Baking in Beqiua 5

Off to a late start with the baking as I hadn’t realized that today I was scheduled for a dentist appointment in St. Vincent. So off I went to catch the 9:30 ferry, and fortunately had P&T Cantina as my travelling companions.

First up – the music selection. Since I’m making this bread for Pammy, it seems fitting to listen to her favourite Live365 station, Spirit of the North, with songs from the 60s & 70s, broadcast by Truenorth out of Brampton (?), Ontario. No, really… Brampton. Al Green is playing now. The good thing about Live365 is that they list the artist and song being played so there’s no need to stretch those memory cells unnecessarily.

I thought yesterday that the starter smelled “ready” and plenty sour (as they say on Bequia) to be test-driven. I’m using a San Francisco-Style French Bread recipe that I’ve made before, from the Sourdough Cookery book published by HP Books, but had used a sourdough starter recipe previously from that same book that proved to be not sour at all. Since the loaf itself turned out quite nice, I figured I might as well try baking it again, but am using the new very-sour starter this time, to see if I get the results we’re looking for in a sourdough bread.

It must rise first for an hour-and-a-half – plenty of time for a swim and a snooze in the hammock! Have to work off the effects of that Gravol I took for the ferry crossing.

Okay, first rise is over, and I’ve mixed in the rest of the flour. Now I have a very stiff dough – too stiff for the machine to finish without straining a bit, so I have kneaded it by hand for a few minutes. I’m going to let it rise for a second time, hoping to incorporate more air bubbles into the dough, before I shape it into loaves. Time for another swim! (Did I mention that it’s hot here again?)

The dough doubled in size in less than half an hour, so the starter and yeast are definitely working. With as little handling, and deflation, as possible, I’ve formed the dough into two French loaves and will let them rise on a buttered baking sheet. Time for another swim – and a glass of wine!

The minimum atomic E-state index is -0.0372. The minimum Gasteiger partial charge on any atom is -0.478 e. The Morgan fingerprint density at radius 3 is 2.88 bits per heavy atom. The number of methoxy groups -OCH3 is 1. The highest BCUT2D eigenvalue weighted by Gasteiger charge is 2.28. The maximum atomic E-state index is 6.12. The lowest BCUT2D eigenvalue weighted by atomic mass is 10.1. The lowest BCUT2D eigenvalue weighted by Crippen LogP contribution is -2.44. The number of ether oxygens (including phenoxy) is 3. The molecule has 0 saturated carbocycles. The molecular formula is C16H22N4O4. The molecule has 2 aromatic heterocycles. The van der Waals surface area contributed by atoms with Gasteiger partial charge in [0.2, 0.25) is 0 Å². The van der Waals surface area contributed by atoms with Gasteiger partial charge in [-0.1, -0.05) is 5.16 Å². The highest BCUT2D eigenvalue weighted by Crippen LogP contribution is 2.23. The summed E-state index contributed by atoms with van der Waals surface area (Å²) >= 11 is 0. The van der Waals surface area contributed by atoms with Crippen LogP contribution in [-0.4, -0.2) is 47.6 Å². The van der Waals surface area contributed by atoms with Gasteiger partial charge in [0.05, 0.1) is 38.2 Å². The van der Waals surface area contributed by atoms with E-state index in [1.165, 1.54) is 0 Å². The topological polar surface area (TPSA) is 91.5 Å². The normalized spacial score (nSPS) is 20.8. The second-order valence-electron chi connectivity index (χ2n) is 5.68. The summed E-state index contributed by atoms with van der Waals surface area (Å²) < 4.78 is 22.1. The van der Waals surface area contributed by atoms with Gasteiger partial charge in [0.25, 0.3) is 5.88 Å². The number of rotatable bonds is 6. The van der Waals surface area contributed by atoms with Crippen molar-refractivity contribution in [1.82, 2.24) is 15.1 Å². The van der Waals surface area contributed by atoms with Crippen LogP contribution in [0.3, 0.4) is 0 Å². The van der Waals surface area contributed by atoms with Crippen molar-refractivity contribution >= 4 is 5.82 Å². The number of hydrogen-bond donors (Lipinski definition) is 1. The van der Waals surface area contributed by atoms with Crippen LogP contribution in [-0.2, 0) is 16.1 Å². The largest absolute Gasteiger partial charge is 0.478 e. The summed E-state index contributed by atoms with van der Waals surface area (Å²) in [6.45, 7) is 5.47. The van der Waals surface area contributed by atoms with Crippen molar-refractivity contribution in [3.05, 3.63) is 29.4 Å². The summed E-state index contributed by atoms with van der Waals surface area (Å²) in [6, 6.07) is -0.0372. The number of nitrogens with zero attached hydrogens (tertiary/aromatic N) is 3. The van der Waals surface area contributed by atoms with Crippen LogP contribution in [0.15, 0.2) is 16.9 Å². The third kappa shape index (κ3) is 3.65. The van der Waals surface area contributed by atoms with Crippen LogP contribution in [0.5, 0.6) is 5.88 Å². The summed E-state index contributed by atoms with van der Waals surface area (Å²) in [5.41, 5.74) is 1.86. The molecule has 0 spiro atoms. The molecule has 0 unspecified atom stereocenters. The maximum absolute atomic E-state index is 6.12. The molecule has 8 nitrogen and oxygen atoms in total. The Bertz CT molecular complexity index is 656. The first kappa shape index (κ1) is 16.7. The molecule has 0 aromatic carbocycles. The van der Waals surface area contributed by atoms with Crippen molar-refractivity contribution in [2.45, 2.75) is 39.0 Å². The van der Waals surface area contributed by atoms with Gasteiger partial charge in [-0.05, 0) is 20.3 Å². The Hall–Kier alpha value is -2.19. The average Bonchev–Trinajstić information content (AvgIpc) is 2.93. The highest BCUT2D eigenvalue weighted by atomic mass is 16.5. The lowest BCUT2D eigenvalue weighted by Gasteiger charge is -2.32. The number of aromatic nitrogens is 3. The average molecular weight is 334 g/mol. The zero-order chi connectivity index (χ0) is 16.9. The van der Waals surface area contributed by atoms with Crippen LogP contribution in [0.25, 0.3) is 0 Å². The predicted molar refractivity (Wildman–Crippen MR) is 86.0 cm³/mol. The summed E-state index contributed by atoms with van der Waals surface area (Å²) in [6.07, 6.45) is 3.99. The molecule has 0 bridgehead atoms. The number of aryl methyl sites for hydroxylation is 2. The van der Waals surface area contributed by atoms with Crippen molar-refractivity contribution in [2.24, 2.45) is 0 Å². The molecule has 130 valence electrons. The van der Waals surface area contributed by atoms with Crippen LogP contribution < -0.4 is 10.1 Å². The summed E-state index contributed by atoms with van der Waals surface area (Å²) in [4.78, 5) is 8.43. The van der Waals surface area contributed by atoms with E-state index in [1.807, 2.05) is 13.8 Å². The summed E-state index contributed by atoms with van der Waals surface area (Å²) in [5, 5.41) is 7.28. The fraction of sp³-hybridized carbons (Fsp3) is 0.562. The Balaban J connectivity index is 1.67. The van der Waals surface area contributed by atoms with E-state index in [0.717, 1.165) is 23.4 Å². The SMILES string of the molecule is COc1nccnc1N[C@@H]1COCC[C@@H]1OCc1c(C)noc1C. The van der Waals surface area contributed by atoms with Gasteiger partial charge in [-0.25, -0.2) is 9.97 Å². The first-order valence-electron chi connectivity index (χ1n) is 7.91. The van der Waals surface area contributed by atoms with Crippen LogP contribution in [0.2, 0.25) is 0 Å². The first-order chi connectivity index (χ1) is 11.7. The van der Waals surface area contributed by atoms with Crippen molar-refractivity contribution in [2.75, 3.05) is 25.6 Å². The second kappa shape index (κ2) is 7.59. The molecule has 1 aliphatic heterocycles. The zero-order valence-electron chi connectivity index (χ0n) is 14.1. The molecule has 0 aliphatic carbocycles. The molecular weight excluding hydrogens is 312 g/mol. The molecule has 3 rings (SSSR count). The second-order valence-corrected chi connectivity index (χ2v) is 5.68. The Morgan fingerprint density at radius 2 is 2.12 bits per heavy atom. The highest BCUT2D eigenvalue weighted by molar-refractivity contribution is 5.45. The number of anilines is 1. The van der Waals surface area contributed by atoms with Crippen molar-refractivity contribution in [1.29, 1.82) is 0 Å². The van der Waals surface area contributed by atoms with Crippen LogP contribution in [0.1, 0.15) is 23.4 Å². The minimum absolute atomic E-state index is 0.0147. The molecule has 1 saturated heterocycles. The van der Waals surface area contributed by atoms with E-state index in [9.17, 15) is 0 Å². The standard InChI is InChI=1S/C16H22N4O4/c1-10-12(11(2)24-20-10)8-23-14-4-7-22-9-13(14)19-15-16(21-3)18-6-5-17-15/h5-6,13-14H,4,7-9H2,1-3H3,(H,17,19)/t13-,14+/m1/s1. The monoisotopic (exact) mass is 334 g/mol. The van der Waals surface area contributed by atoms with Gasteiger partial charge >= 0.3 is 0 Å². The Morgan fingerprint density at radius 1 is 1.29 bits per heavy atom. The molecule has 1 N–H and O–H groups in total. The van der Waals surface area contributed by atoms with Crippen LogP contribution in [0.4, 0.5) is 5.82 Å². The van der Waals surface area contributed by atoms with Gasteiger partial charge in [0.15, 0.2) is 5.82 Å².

And this is why one should reread the recipe a couple of times before venturing forth – Let rise 1 to 2 hours or until almost doubled in size. So that means we can prepare dinner and be eating by the time these loaves are ready to go into the oven.

In the meantime, and while we were swimming, Dennis lit a small fire in the pizza oven, because he hasn’t used it in a while and was afraid it might crack if he set a raging inferno going tomorrow for our planned pizza-birthday dinner for Rodger. We might actually have a good sunset tonight, too. It hasn’t rained all day. Music has been great, as well. CCR just now. Stampeders with Sweet City Woman. Rolling Stones. Too many others to list. The sun is setting behind a big cloud on the horizon, so no green flash today.

Time to switch the music over to Radio Vietnam. I feel as though this other station is on a tape loop and that I heard everything already on Sunday. Course, how much Classic Rock can there be from the 60s?

The bread has baked and cooled a bit, and the official taster has cut off the heel of one loaf. The verdict is… Pretty perfect! There’s a crunchy crust, and the interior is chewy. But the taste is what we were after here, and Dennis declares, “I think it’s excellent!” It is very tasty, too! We’ll see what Pammy and Tommy have to say about it tomorrow.

And while the bread was baking, Zoom was sleeping on Dennis’ desk…

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One response

  1. I can’t wait to give this starter a try. Although it’s roughly hot enough to bake bread here without an oven, I’ll need to improvise a proofing oven (hood vent microwave with the light on), else my air conditioning will keep the ferment from fermenting! Thanks so much for sharing 🙂

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